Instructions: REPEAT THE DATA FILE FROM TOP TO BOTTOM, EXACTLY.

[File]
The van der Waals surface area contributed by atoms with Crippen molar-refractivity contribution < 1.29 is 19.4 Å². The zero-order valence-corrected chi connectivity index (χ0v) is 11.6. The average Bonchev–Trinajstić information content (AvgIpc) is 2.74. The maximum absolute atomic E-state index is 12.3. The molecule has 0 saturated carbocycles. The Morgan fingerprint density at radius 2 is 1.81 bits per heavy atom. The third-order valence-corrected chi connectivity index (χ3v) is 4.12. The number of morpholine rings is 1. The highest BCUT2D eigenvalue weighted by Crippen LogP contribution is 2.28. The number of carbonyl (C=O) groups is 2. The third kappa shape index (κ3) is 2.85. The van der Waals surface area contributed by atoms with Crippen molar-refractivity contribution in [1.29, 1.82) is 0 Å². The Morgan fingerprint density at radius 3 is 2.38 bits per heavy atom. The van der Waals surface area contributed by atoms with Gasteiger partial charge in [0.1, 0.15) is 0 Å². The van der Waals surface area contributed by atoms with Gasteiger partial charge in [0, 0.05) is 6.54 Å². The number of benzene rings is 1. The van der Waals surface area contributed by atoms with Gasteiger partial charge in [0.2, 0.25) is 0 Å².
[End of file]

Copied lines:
The van der Waals surface area contributed by atoms with Crippen molar-refractivity contribution < 1.29 is 19.4 Å². The zero-order valence-corrected chi connectivity index (χ0v) is 11.6. The average Bonchev–Trinajstić information content (AvgIpc) is 2.74. The maximum absolute atomic E-state index is 12.3. The molecule has 0 saturated carbocycles. The Morgan fingerprint density at radius 2 is 1.81 bits per heavy atom. The third-order valence-corrected chi connectivity index (χ3v) is 4.12. The number of morpholine rings is 1. The highest BCUT2D eigenvalue weighted by Crippen LogP contribution is 2.28. The number of carbonyl (C=O) groups is 2. The third kappa shape index (κ3) is 2.85. The van der Waals surface area contributed by atoms with Crippen molar-refractivity contribution in [1.29, 1.82) is 0 Å². The Morgan fingerprint density at radius 3 is 2.38 bits per heavy atom. The van der Waals surface area contributed by atoms with Gasteiger partial charge in [0.1, 0.15) is 0 Å². The van der Waals surface area contributed by atoms with Gasteiger partial charge in [0, 0.05) is 6.54 Å². The number of benzene rings is 1. The van der Waals surface area contributed by atoms with Gasteiger partial charge in [0.2, 0.25) is 0 Å².